No-Tractor Agriculture near Fresno, California





        Original Message -----
        From: Cesca Beamish
        To: fukuoka_farming@yahoogroups.com
        Sent: Tuesday, January 27, 2004 1:07 PM
        Subject: [fukuoka_farming] is there anybody there?


        hello,
        just discovered fukuoka gardening website so here I am.
        certified organic smallholding growing veg in 28 beds of 5' x 66'. all
        mulched with topped weeds, plants or straw and a few runner ducks wandering
        around
        my organic inspector said ooh have you read the one straw revolution and I'd
        never heard of it - sorry!

        tell me more.........
        what are you growing/doing/planning and where why and how

        thanks
        Cesca
        in leicester, uk (zone 9)


        [Non-text portions of this message have been removed]



        ------------------------------------------------------------------------------
        Yahoo! Groups Links

        a.. To visit your group on the web, go to:
        http://groups.yahoo.com/group/fukuoka_farming/

        b.. To unsubscribe from this group, send an email to:
        fukuoka_farming-unsubscribe@yahoogroups.com

        c.. Your use of Yahoo! Groups is subject to the Yahoo! Terms of Service.



        [Non-text portions of this message have been removed]
      • John Warner
        ... From: John Warner To: fukuoka_farming@yahoogroups.com Sent: Tuesday, January 27, 2004 4:59 PM Subject: Re: [fukuoka_farming] is there anybody there?
        Message 3 of 5 , Jan 27, 2004
        • 0 Attachment
          ----- Original Message -----
          From: John Warner
          To: fukuoka_farming@yahoogroups.com
          Sent: Tuesday, January 27, 2004 4:59 PM
          Subject: Re: [fukuoka_farming] is there anybody there?


          Welcome Cesca!

          The list is on a kind of inactive mode right now but this sort of thing appears to be cyclic, as the seasons. It gets very active from time to time. Summer will come.

          I was very glad to see that you might be a market gardener [otherwise there would be little point in being certified organic] since that is what I do myself. And we seem to have a similar methodology at least as far as the garden layout is concerned. I have the equivalent of about 19 five foot wide beds 150 feet long so there is a similarity in size as well.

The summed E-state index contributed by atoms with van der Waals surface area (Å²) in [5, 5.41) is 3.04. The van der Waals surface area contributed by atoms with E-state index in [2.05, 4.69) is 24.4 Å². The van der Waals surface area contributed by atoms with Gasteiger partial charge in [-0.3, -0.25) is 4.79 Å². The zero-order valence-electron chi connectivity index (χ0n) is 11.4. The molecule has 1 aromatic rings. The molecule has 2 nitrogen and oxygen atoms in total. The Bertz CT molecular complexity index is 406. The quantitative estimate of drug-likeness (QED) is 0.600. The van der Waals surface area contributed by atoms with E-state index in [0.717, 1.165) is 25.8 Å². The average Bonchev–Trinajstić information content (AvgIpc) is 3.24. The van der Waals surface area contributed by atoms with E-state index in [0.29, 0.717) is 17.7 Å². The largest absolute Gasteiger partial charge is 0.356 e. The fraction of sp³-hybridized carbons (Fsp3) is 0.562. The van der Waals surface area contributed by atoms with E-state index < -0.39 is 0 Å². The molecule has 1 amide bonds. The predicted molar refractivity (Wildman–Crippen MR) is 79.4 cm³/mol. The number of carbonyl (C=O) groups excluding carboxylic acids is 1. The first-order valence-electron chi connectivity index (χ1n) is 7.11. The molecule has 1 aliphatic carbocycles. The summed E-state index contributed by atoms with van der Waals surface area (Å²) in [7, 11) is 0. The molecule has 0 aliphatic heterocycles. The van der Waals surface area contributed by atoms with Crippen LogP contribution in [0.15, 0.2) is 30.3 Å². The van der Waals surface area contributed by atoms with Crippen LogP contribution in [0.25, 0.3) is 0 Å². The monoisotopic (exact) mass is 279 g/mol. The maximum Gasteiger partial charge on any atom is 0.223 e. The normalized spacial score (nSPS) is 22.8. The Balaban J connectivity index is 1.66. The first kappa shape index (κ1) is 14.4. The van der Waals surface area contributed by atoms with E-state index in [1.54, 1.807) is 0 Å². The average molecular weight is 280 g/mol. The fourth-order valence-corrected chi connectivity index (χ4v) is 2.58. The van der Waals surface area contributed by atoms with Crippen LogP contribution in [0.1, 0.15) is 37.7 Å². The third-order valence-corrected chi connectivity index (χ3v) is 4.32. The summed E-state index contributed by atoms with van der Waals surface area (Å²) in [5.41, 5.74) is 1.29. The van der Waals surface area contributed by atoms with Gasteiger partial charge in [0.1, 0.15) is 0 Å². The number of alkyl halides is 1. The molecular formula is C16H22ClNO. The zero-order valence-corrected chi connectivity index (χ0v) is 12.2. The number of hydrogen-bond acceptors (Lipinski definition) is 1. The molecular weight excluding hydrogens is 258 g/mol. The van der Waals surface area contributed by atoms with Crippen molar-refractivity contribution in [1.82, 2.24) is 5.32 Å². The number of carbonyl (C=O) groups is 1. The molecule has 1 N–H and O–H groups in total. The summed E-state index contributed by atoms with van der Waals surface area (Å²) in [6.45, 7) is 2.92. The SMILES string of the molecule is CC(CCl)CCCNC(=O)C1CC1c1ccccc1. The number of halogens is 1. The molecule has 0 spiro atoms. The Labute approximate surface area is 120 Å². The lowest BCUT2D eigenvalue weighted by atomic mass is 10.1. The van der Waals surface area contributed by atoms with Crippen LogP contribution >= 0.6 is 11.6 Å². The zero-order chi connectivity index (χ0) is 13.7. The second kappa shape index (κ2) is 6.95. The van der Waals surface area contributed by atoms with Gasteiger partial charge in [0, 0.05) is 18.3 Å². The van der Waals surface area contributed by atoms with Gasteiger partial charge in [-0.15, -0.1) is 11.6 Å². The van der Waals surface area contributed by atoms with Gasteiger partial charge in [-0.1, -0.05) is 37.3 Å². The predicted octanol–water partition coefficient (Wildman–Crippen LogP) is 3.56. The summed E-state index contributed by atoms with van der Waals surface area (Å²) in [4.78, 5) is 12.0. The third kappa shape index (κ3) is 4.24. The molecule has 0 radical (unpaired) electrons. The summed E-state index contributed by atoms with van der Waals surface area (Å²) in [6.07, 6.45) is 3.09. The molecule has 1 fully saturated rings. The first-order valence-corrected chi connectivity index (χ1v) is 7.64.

Like yours, mine are permanent beds, permanently mulched. If you visited my garden one of the most striking things you might notice is the great distance between the beds. In most cases the level area between is wider than the 5' top of the bed and in addition, the sloping sides of the higher beds [now up to 16" above the middles, take up another 3 to 5 feet.

          Another thing you would notice is a large amount of plastic. PVC hoops cover some sections of the beds for the purpose of tying in the flowers and supporting shade cloth during our hot, sunny summers--average highs 99F for nearly a month and no rain, ever. I also use the hoops to deliniate the beds and mark the sections that are irrigated indepently with driptape.

          This season, I'm experimenting with strips of black plastic and old carpet laid across the beds with a narrow open strip between for planting. This is alternative for RoundUp and RoundUp is the alternative for tillage and hence the tractor. I have little tolerance for weeds and, in my experience, there is no amount of organic mulch that will keep the weeds at bay for long. So I'm kind of layer up the beds each year with a fresh layer of improved soil from the meddles [where soil improvement crops are grown in the winter] a layer of fresh organic mulch and then the plastic strips.

          I practice what I call "whole systems agriculture" which has no particular rules as we find in "organic" and "biodynamic" "systems", and the rest of them too, which I consider more as mechanical systems than organic systems because of the rules assoicated with them that ignore context--that is the social, economic matrix in which the garden and gardener are imbeded. It's a tough world for the gardener, working by hand in a global economy. I work for the same wages as a Colombian laborer growing flowers in an ideal enviornment with a tractor and the latest greehouse technology, plus shipping and handling.

          Market gardeners on the list are few. Most of the participants enjoy detailed, theoretical and contoversial discussions, and after a flury, seem to burn out. The many hours I need to spend in my garden keep me from being much of a participator.